Now, proceeding to make the soup. Add the 2 cups of milk. If the potato soup needs to be reheated, cover and cook gently over low heat until warm. [A few minutes.]

Pour into 6 serving bowls and sprinkle with extra Parmesan cheese.

Serve hot.

If you want a pdf of this recipe to download, click here: POTATO BASIL SOUP RECIPE

A SNEAK PREVIEW and BOOK TRAILER of LOST AND FONDUE is now up on my website. Click here. If you'd like to know more about A Cheese Shop Mystery series and want to download a few other recipes from me (on recipe cards), click on this link to my website: Avery Aames. I've posted recipes in the "morsels" section. There's lots of other fun stuff, as well.

And sign up for the mailing list to get in on the next contest...coming every two weeks as I approach the launch of L&F in May. Latest winners include: Mary B. and Caitlyn H. Congrats!

Say cheese!


  1. I love potato soup and wanted to try something different. This looks delicious, Avery! And...too funny about the Cuisinart! We know a lot by instinct, don't we?

  2. I am in love with potato soup!

    BTW... I am about 20% with bleeding knuckles when I use my box grater... never bleed when using my processor.

  3. Ha! I'm a boxed grater girl, too, and big on my handheld mixer. (I'm so glad your recipe gives me that option!) Soup is wonderful, isn't it? Cream soups are so filling, rich, and satisfying, and I love that you can lighten them up by using lower fat milk, etc. So three cheers for soup AND Avery! Congrats again on your Agatha nom for Best First Novel! Woot!

    Sip with joy,
    ~ Cleo Coffeehouse
    Cleo Coyle on Twitter

  4. Elizabeth, instinct is so important. In cooking and in solving mysteries. LOL

    Dave (Year on the Grill), 20% bleeding knuckles. Oh, I know that feeling, too. BTW, everyone, Dave blogged about my cheddar muffins and Celiac disease on Year on the Grill and he did a great job!! He added more corn. Check it out.

    Cleo, thanks so much for the cheers and woot! I love how supportive our group is. We're so lucky.

    Best to all.

  5. I am definitely trying this one! I love basil and try to keep a plant alive inside during the winter.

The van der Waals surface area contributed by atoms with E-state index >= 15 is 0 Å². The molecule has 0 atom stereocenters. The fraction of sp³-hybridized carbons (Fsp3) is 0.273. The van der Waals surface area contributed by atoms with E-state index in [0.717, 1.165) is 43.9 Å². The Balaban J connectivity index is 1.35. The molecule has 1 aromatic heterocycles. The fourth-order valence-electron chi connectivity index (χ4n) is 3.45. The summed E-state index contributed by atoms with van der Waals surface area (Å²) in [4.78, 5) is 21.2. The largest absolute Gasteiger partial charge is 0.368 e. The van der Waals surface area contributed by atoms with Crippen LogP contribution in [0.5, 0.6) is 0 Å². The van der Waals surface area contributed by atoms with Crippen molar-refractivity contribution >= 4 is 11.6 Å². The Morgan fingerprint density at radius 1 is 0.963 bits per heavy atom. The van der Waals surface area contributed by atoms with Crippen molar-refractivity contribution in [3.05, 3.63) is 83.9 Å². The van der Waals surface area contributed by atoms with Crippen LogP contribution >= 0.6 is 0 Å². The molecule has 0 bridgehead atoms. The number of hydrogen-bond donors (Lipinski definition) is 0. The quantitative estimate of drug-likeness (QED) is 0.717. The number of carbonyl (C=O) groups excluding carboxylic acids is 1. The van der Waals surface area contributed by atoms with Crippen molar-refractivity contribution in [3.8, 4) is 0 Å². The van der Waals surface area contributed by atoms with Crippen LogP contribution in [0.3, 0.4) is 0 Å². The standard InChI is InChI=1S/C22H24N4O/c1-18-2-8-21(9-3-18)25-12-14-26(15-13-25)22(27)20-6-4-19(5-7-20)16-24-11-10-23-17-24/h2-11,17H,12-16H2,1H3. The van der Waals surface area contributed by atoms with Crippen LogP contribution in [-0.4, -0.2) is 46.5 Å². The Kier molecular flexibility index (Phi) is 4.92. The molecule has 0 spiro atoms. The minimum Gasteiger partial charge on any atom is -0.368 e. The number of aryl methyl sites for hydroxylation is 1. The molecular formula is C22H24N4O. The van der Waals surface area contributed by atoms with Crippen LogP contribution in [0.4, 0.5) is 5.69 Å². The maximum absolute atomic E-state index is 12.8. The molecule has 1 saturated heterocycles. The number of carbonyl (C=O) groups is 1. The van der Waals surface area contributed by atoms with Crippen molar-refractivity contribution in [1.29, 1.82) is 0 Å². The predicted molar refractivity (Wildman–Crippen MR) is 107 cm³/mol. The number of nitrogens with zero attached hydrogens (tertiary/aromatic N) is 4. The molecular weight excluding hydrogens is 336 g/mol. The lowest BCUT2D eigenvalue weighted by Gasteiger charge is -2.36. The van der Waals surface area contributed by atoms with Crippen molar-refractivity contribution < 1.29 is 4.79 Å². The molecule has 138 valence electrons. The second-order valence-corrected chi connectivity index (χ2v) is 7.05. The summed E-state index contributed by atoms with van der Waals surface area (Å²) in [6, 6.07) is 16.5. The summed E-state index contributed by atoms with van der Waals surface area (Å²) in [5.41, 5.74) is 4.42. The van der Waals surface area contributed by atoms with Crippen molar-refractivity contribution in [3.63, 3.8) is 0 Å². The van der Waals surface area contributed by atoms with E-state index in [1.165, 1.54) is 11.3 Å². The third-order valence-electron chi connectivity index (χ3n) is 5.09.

I love my Cuisinart, but I also have my grandmother's box grater and I think of cooking with her every time I use it.

  6. Ah, Harbingerdc: I love that about your grandmother! Sweet.

  7. This is great!! Love the idea of using the potatoes as a side dish *or* turning it into soup. How fun! I have a food processor now (after many years of longing) and I find that I'm so used to doing everything by hand that I forget to use it! Thanks for the reminder. And --whoop, whoop, whoop on the Agatha Nom!!!

  8. What a lovely combination of ingredients -- potato, basil and Parmesan. Yum! I love Yukon Golds. They my favorite for mashing, and I bet they're very good here.

    ~ Krista

  9. What a lovely combination of ingredients -- potato, basil and Parmesan. Yum! I love Yukon Golds. They my favorite for mashing, and I bet they're very good here.

    ~ Krista

  10. Julie, thank you for the whoops! :) It was fun with this recipe to find it could be two things by just removing one.

    Krista, you've posted twice, so I guess you really do like it! LOL Yukon golds are so good they can be eaten without any butter at all.


  11. I am a soup's addict and this one seems so good, I'll definitely try it.
    Congratulations for your nomination Avery !

  12. Avery,
    I'm with you on Cuisinart-phobia...I think it is all the various tools etc.!! I take your success as a personal challenge to get mine out and make soup!
    Our local "little market" (as opposed to our big market i.e. superstore) purchases all of their produce from the famous Eastern Market in Detroit. So their fruit and veg selections vary day by day, week by week. Well, there must have been a blockbuster sale on Yukon Golds because I was able to get a bunch for .99 cents/pound!!
    So your timing is impeccable :-) Soup and Margarita Pie for Chez Phillipe this weekend!

  13. Danielle~ Thank you so much!

    Nanc ~ Soup and Margarita Pie. What a great combo. :)